The program uses a "graph" describing each of the board positions and  the 9 adjacent board positions that can be reached by clicking on a board cell.  The original file with all 262,144 positions was 34 megabytes in length and required several seconds to load at program startup.  The "pruned" file currently used  contains only the 16,384 board positions which can lead to the solution and loads much faster.   The file, CoalDiamondsPrunedgraph.gph,  will be built the first time you run the program and retained from run to run thereafter.     

Non-programmers are welcome to read on, but may want to skip to the bottom of this page to download an executable version of the program.

Notes for Programmers

The program uses a slightly modified version of our library TGraphList class that adds a version of the Dijkstra  procedure which calls a "Goalfound" procedure when the solution has been found.  This makes it compatible with DepthFirst and BreadthFirst so a single procedure can handle results display for all three search types.

 I decided to identify the 4 phases (coal to diamond) with integers 0 to 3.  this meant that integer could be used to identify each board position by using 2 bits for each cell.   So the goal board (all 3's) becomes hexadecimal 3FFFF, nine "11" bit pairs.   Routines required to operate on the boards include ForwardMove  and  ReverseMove to make moves;  BoardToKey and KeyToBoard to make keys for TGraphList;  and BoardtoStringRep and StringrepToBoard to  convert board positions to and from displayable strings.

A second page contains links to several of the routines written while developing the game:  

bullet  Forward and reverse moves were a little tricky, so there is a button to take a given board position and display the next and previous board positions when a given cell is clicked.   
bullet Build the entire graph of 4board states
bullet Prune the graph to those states which can lead to the 333 333 333 goal state and write the graph to  file: "CoalDiamondPrunedGraph.gph" which is loaded at startup time.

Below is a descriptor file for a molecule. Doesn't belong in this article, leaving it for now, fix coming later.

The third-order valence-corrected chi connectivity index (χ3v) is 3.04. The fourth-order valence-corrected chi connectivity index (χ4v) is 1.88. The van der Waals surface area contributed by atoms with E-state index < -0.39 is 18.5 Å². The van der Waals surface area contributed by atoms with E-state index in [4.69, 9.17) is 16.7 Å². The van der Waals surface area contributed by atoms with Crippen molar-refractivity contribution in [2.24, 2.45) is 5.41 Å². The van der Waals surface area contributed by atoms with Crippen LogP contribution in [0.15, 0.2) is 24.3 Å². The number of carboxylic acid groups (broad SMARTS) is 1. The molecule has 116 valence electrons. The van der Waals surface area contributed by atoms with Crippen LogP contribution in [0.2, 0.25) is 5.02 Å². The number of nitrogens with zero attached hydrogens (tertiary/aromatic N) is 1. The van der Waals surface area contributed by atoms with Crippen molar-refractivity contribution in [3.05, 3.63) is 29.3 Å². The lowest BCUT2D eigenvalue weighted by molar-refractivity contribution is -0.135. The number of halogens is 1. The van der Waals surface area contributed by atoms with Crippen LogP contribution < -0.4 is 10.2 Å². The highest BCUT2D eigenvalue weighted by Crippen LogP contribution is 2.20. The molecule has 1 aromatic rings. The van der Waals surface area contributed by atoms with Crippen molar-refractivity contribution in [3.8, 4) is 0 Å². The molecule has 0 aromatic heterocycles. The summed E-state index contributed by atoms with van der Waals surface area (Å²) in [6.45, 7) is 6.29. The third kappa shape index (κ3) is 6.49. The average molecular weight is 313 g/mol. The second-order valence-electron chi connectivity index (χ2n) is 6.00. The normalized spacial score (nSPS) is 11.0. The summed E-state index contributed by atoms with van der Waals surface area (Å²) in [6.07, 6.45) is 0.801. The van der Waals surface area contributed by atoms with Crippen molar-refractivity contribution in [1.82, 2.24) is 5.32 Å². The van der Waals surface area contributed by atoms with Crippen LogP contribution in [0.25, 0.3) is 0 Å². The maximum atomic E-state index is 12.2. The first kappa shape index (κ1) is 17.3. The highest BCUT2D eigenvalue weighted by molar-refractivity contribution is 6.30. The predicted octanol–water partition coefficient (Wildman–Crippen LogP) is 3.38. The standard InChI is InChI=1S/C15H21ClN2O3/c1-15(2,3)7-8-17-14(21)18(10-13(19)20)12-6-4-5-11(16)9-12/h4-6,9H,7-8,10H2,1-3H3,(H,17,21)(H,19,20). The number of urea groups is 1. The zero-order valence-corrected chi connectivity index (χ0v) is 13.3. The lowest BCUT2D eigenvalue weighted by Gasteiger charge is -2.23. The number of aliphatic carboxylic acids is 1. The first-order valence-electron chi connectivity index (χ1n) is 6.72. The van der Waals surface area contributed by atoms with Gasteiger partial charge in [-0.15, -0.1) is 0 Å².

bullet A button generates all valid games and displays the count for each game length.  This runs several hours.  The procedure  now saves the path to each solved game in TStringLists, one for each solution length with one list entry with the starting position and moves for each solution.  
bullet A faster version computes  lengths for all puzzles by applying reverse moves from the goal position for all paths and tracking the shortest path found from each board position to the goal.       

February 18, 2016:  Version 2.0 adds user control of the target board.  A high school student learning Java (L) had a version of this puzzle in a coding competition except the goal was all coal instead of all diamonds      ([000 000 000] instead of [333 333 333]).   I also cleaned up some of the screen formats and text.    

Running/Exploring the Program 

Suggestions for Further Explorations

bullet There are 218 (262,144 = 49 = 4 choices for each of 9 locations) total boards of which 214 (16,384, or  1/16th of the total) lead to a solution.  It would be interesting to investigate the other boards.  Are there 15 additional mutually exclusive sets that all can link to each other?
bullet  In is likely that only 2048 of the 16,384 these are unique if board rotations and mirroring are considered.  It could save considerable memory and load time if each starting board was mapped into one of these 2048 boards, then solved and mapped back to the displayed solution.
  T

 

Original Date: July 13, 2006

Modified: July 29, 2017